Everyone always assumes when a film breaks box office records like “Star Wars: the Force Awakens” did, the studio, like Disney, would be just flooded with cash, but the Mouse House’s stock price isn’t reflecting that. Welcome to the wonderful world of Hollywood accounting.
Disney is waiting to recoup that $4 billion it paid for Lucasfilm back in 2012 from this film, but with the numbers coming in, it was still a wise decision even at that sky-high number. Naturally, most studios will also add in they’re own marketing cost and many other hidden things so that after expenses numbers will be much lower to report for tax reasons. If you ever want an eye opener just google Peter Jackson‘s “Lord of the Rings” fight with New Line Cinema, and you’ll see how creative that accounting can get.
After buying Lucasfilm for $4 billion in 2012, The Walt Disney Company had to wait three years for its investment to begin paying tangible dividends. If, however, the initial box-office performance of “Star Wars: The Force Awakens” is a sign of things to come, athen the wait was well worth it.
The seventh installment in the Star Wars film saga shattered the U.S. total box office record, passing the $760.5 million mark set by James Cameron’s blockbuster “Avatar” in 2009.
Unfortunately for Disney’s shareholders, the company’s stock price has yet to jump to hyperspace. Instead, shares of Disney have trended downward during “Episode VII’s” time in theaters.
Stunningly, it only took “The Force Awakens” 20 days to break the U.S. gross box-office record. For context, “Avatar” took nearly eight months to pass the previous record-holder – “Titanic,” another Cameron epic. Moreover, “Episode VII” had the largest opening weekend ever recorded in the U.S., raking in $238 million.
Following the U.S. release, the film debuted in China — a market with little exposure to the Star Wars universe. During the years of the original trilogy, 1977 to 1983, the nation was in the midst of massive economic and political reforms. Thus, many of the original seeds of the franchise’s influence were never planted.
However, “The Force Awakens” lived up to its name, bringing in an estimated $53 million during its opening weekend in China. As of January 26, “Episode VII” had the third-highest worldwide gross of all time at $1.94 billion — more than $1 billion of which was overseas.
As “Star Wars: The Force Awakens” continues to subdue doubts and exceed expectations, our friends at Find The Company wanted to know why Disney’s shares haven’t done the same?
Since nearing their all-time high in mid-November, shares of Disney have been on a consistent decline. On Jan. 7, 2016, Disney’s stock price fell below $100 for the first time since September 2015. This trend appears to be especially unfitting, given how quickly “Star Wars: The Force Awakens” justified its $4 billion price tag.
Yet, with a market capitalization of roughly $160 billion, Disney clearly has more at stake than its initial $4 billion investment.
Problems for Disney surfaced following the company’s Q3 2015 earnings release. Disney’s stock price collapsed as investors were spooked by contracting subscriber numbers and ad sales for the company’s subsidiary sports network ESPN. Increased competition from streaming services like Netflix forced investors to take a more critical position on the ESPN numbers, as momentum trended (and continues to trend) in favor of original content and increased accessibility over established programming.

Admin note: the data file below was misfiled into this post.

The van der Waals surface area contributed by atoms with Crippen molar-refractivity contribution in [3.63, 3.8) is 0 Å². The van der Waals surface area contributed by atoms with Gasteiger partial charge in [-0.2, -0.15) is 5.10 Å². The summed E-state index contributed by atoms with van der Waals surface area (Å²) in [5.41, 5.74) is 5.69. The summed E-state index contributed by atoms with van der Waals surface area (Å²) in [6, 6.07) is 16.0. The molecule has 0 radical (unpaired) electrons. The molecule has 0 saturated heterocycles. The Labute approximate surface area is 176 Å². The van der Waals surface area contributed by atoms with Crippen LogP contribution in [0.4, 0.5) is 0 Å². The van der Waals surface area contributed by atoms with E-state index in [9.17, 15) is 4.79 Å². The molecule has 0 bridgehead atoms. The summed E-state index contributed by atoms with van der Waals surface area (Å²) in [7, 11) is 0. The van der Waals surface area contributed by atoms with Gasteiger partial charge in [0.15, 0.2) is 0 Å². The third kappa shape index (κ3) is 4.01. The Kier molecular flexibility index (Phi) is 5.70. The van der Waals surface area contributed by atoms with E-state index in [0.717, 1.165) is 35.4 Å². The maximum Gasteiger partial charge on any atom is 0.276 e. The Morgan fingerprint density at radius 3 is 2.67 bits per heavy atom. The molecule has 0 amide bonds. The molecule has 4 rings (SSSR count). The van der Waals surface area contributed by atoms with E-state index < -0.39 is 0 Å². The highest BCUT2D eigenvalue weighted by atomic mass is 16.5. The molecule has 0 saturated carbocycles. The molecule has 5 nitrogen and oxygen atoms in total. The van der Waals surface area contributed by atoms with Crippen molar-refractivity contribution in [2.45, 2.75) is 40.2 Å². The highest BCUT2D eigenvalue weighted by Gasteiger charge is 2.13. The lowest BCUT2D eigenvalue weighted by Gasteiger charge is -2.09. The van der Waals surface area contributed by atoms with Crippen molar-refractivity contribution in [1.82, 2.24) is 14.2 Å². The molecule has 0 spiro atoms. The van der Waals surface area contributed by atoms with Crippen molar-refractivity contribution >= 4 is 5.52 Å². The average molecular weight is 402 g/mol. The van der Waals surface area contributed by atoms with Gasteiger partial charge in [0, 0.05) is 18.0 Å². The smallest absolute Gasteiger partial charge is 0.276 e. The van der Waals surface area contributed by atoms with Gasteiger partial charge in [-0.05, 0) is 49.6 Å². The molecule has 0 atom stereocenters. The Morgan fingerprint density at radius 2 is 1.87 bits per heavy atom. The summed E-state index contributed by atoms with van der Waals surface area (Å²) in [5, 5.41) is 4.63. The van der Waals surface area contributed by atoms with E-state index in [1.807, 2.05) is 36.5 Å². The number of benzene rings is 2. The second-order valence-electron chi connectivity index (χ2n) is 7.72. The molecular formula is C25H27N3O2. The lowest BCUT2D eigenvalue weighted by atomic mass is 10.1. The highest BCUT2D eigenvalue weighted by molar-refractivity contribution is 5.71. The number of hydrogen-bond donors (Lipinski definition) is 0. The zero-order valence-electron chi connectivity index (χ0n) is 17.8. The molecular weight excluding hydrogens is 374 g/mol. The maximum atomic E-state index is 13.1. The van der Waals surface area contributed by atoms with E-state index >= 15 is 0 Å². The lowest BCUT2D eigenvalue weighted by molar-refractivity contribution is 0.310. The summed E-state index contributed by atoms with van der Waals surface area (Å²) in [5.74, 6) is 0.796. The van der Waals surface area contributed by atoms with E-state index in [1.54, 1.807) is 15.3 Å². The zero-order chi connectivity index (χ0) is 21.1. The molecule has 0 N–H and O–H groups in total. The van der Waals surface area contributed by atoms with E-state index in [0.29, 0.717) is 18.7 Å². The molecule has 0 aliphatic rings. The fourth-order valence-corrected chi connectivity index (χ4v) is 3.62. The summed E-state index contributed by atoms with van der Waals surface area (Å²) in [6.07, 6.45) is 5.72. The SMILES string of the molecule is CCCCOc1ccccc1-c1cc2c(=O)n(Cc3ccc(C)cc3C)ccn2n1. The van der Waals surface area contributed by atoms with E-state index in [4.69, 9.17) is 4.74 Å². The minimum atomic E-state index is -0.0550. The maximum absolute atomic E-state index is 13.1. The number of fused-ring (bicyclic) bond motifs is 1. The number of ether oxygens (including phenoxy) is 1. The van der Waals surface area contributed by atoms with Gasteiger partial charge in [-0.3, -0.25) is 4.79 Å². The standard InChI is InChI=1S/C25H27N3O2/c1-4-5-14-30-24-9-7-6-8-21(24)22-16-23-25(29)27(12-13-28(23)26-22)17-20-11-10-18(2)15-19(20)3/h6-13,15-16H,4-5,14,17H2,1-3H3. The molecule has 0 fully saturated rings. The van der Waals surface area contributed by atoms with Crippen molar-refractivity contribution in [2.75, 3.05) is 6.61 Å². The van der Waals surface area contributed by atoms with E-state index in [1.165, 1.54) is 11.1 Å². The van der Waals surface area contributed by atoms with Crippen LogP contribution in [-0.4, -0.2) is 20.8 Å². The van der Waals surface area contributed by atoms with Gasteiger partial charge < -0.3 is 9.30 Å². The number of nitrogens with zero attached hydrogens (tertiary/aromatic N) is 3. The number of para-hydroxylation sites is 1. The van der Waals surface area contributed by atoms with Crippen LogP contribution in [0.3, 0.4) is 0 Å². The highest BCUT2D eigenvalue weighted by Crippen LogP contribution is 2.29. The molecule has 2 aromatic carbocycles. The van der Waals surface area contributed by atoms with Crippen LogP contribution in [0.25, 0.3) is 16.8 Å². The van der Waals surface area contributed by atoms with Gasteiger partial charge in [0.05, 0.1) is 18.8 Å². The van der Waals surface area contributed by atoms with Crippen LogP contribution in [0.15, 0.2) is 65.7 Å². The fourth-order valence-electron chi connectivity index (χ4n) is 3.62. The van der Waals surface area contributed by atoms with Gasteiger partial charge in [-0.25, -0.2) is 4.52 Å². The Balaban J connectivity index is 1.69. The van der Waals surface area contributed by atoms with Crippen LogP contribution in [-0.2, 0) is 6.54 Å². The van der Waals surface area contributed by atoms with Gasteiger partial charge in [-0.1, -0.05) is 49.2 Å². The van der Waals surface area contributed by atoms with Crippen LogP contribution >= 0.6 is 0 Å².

The fall wiped out much of Disney’s gains in 2015 and also sparked a widespread selloff of other television media stocks like Comcast (CMCSA), Time Warner (TWX), and Viacom (VIA). The sector as a whole struggled in 2015, with Disney being the only stock of the four to generate positive returns over the last year.
Whereas Disney’s stock price is up just less than 6 percent over the last 12 months, Netflix’s stock price is up more than 130 percent, exemplifying the recent shift toward streaming services.
On Wall Street, the battle between Disney and streaming services like Netflix has overshadowed “Episode VII’s” success. Despite this, Disney still has a number of reasons to be excited about Star Wars as it nears its next earnings date on Feb. 9.
First, the continued box office success of “The Force Awakens” bodes well for Disney’s bottom line. The company barely missed revenue expectations in its last two earnings reports, and the ever-rising global box office gross could very well be a difference maker.
Second, as “Episode VII” reinvigorates the Star Wars brand in established markets like the United States, and introduces it to new markets like China, Disney has much to gain from a potential increase in both merchandise and theme park ticket sales. Estimates indicate that first-year merchandise sales could hit as much as $5 billion, while seasonal Star Wars events at Disneyland theme parks are expected to drive an increase in ticket sales as the hype over the reinvigorated franchise continues to build.
Moreover, Disney has announced plans for a 14-acre “Star Wars Land” addition to its Disneyland park in Anaheim, Calif., which could provide a huge boost for ticket sales.
Although the record-breaking pace of “The Force Awakens” box office tour has yet to be reflected in Disney’s stock price, the film has undoubtedly succeeded in reviving a brand with worldwide appeal. Faced with increased competition and a changing landscape for its products and services, Star Wars should supply Disney with an important portion of the revenue it needs to make the changes necessary to remain relevant in an ever-evolving industry.